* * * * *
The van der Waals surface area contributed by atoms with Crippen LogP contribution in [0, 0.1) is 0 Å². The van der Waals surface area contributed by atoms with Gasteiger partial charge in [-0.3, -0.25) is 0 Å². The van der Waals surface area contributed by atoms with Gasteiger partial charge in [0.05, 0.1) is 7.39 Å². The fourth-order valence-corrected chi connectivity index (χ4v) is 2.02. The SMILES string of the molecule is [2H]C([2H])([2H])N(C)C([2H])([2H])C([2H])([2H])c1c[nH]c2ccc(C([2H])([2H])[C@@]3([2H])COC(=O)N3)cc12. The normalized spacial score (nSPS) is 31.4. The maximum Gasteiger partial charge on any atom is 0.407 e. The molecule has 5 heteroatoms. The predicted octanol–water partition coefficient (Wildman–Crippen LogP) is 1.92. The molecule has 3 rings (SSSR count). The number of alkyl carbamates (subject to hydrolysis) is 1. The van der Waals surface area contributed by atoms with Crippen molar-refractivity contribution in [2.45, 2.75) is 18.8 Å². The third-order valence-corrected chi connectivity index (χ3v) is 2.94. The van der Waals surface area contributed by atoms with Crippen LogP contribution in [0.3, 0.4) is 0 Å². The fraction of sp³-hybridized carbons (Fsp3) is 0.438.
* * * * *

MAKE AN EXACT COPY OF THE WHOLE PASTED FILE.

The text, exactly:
The van der Waals surface area contributed by atoms with Crippen LogP contribution in [0, 0.1) is 0 Å². The van der Waals surface area contributed by atoms with Gasteiger partial charge in [-0.3, -0.25) is 0 Å². The van der Waals surface area contributed by atoms with Gasteiger partial charge in [0.05, 0.1) is 7.39 Å². The fourth-order valence-corrected chi connectivity index (χ4v) is 2.02. The SMILES string of the molecule is [2H]C([2H])([2H])N(C)C([2H])([2H])C([2H])([2H])c1c[nH]c2ccc(C([2H])([2H])[C@@]3([2H])COC(=O)N3)cc12. The normalized spacial score (nSPS) is 31.4. The maximum Gasteiger partial charge on any atom is 0.407 e. The molecule has 5 heteroatoms. The predicted octanol–water partition coefficient (Wildman–Crippen LogP) is 1.92. The molecule has 3 rings (SSSR count). The number of alkyl carbamates (subject to hydrolysis) is 1. The van der Waals surface area contributed by atoms with Crippen molar-refractivity contribution in [2.45, 2.75) is 18.8 Å². The third-order valence-corrected chi connectivity index (χ3v) is 2.94. The van der Waals surface area contributed by atoms with Crippen LogP contribution in [0.3, 0.4) is 0 Å². The fraction of sp³-hybridized carbons (Fsp3) is 0.438.